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Energy Distribution of Sputtered Neutral Atoms from a Multilayer Target

Description: Energy distribution measurements of sputtered neutral particles contribute to the general knowledge of sputtering, a common technique for surface analysis. In this work emphasis was placed on the measurement of energy distribution of sputtered neutral atoms from different depths. The liquid Ga-In eutectic alloy as a sample target for this study was ideal due to an extreme concentration ratio gradient between the top two monolayers. In pursuing this study, the method of sputter-initiated resonance ionization spectroscopy (SIRIS) was utilized. SIRIS employs a pulsed ion beam to initiate sputtering and tunable dye lasers for resonance ionization. Observation of the energy distribution was achieved with a position-sensitive detector. The principle behind the detector's energy resolution is time of flight (TOF) spectroscopy. For this specific detector, programmed time intervals between the sputtering pulse at the target and the ionizing laser pulse provided information leading to the energy distribution of the secondary neutral particles. This experiment contributes data for energy distributions of sputtered neutral particles to the experimental database, required by theoretical models and computer simulations for the sputtering phenomenon.
Date: August 2000
Creator: Bigelow, Alan W.
Partner: UNT Libraries

Sputtering of Bi and Preferential Sputtering of an Inhomogeneous Alloy

Description: Angular distributions and total yields of atoms sputtered from bismuth targets by normally incident 10 keV -50 keV Ne+ and Ar+ ions have been measured both experimentally and by computer simulation. Polycrystalline Bi targets were used for experimental measurements. The sputtered atoms were collected on high purity aluminum foils under ultra-high vacuum conditions, and were subsequently analyzed using Rutherford backscattering spectroscopy. The Monte-Carlo based SRIM code was employed to simulate angular distributions of sputtered Bi atoms and total sputtering yields of Bi to compare with experiment. The measured sputtering yields were found to increase with increasing projectile energy for normally incident 10 keV - 50 keV Ne+ and Ar+ ions. The shapes of the angular distributions of sputtered Bi atoms demonstrated good agreement between experiment and simulation in the present study. The measured and simulated angular distributions of sputtered Bi exhibited an over-cosine tendency. The measured value of the degree of this over-cosine nature was observed to increase with increasing incident Ne+ ion energy, but was not strongly dependent on incident Ar+ ion energy. The differential angular sputtering yield and partial sputtering yields due to Ar ion bombardment of an inhomogeneous liquid Bi:Ga alloy have been investigated, both experimentally and by computer simulation. Normally incident 25 keV and 50 keV beams of Ar+ were used to sputter a target of 99.8 at% Ga and 0.2 at% Bi held at 40° C in ultra-high vacuum (UHV), under which conditions the alloy is known to exhibit extreme Gibbsian surface segregation that produces essentially a monolayer of Bi atop the bulk liquid. Angular distributions of sputtered neutrals and partial sputtering yields obtained from the conversion of areal densities of Bi and Ga atoms on collector foils were determined. The Monte-Carlo based SRIM code was employed to simulate the experiment and obtain the angular ...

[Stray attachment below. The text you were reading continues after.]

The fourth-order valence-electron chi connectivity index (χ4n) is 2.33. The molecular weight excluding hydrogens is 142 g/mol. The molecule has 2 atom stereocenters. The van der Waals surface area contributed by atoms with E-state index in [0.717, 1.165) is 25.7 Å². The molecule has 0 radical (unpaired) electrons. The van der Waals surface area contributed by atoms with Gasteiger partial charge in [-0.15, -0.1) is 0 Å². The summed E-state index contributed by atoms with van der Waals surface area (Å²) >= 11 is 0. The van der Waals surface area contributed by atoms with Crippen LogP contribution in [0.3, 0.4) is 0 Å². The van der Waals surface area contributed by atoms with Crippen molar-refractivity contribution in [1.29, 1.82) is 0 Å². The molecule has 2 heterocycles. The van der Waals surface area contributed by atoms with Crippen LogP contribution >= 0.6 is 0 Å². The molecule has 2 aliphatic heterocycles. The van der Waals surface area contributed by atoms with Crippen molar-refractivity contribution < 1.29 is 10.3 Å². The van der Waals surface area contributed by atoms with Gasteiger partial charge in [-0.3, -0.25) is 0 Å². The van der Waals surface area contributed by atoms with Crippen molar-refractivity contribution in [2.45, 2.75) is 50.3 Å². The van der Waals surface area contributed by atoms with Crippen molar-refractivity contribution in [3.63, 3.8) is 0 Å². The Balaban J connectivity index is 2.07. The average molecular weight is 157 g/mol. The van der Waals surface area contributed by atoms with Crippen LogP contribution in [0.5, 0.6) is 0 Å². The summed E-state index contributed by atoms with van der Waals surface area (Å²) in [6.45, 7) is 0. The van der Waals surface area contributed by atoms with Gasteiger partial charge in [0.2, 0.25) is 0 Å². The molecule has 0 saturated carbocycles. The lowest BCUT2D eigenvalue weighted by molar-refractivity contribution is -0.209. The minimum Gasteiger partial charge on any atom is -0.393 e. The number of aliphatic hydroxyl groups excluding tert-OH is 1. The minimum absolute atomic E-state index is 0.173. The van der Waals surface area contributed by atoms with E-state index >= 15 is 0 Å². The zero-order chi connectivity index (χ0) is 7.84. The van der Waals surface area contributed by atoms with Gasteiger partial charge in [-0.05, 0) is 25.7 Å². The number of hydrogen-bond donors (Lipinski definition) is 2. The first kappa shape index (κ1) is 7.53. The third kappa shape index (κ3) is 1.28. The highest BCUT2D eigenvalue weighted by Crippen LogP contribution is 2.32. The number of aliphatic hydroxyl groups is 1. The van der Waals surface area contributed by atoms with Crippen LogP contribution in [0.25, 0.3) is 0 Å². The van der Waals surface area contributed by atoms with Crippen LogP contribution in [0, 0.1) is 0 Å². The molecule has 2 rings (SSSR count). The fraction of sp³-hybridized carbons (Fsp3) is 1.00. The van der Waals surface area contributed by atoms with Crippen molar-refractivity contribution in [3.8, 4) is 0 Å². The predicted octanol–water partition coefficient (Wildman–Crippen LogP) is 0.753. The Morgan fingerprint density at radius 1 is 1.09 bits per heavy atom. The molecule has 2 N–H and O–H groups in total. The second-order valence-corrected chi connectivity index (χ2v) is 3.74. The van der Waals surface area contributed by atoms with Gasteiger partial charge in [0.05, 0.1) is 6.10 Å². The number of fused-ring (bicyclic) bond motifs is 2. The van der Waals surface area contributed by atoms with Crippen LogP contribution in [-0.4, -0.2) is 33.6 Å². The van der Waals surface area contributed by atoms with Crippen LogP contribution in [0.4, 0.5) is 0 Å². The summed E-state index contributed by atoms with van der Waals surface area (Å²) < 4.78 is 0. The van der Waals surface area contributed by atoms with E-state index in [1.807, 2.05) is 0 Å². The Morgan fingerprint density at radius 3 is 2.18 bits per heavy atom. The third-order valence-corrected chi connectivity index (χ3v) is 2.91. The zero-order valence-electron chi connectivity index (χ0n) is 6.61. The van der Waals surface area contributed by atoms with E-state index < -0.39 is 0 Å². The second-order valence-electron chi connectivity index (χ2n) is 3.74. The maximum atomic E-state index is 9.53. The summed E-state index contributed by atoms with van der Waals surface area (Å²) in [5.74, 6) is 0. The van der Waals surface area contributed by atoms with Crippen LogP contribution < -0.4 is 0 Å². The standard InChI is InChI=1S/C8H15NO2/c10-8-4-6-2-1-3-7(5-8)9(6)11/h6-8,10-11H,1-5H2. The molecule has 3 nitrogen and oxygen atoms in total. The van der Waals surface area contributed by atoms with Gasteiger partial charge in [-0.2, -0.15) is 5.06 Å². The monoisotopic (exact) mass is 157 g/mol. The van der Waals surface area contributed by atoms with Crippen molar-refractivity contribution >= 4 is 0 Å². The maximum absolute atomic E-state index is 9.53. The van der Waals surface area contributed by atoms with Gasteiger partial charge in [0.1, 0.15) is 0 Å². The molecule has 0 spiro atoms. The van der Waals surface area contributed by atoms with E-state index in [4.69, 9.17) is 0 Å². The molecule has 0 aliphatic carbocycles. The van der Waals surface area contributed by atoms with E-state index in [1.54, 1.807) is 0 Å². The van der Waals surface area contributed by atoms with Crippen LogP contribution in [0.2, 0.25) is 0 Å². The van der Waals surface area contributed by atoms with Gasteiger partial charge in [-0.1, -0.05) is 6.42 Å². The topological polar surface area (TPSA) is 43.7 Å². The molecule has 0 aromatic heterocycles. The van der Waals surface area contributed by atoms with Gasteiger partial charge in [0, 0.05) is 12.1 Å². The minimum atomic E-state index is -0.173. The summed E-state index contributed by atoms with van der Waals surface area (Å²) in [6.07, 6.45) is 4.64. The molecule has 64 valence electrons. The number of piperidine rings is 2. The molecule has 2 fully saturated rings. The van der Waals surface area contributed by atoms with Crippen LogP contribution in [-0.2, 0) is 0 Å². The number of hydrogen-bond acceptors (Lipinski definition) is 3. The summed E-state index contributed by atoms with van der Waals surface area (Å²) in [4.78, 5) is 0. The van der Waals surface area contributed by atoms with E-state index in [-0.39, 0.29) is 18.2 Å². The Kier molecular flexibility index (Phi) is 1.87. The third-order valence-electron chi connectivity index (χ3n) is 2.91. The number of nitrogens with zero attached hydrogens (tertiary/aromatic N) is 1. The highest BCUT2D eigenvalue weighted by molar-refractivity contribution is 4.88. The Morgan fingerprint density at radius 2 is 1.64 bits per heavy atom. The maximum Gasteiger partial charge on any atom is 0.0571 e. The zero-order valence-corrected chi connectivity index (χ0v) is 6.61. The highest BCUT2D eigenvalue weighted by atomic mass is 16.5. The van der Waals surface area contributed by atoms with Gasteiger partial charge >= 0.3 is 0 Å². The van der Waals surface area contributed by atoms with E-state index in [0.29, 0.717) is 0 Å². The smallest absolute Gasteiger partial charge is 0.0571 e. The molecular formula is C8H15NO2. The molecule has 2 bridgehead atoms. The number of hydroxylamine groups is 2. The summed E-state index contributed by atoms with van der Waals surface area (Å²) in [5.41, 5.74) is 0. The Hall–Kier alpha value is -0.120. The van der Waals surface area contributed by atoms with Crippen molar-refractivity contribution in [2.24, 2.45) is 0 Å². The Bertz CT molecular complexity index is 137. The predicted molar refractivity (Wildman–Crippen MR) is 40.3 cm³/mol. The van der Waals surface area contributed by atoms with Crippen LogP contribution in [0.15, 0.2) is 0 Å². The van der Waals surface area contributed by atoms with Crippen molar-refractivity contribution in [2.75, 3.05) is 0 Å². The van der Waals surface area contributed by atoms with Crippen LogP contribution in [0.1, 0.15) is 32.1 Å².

Date: December 2014
Creator: Deoli, Naresh T.
Partner: UNT Libraries

High power impulse magnetron sputtering: Current-voltage-timecharacteristics indicate the onset of sustained self-sputtering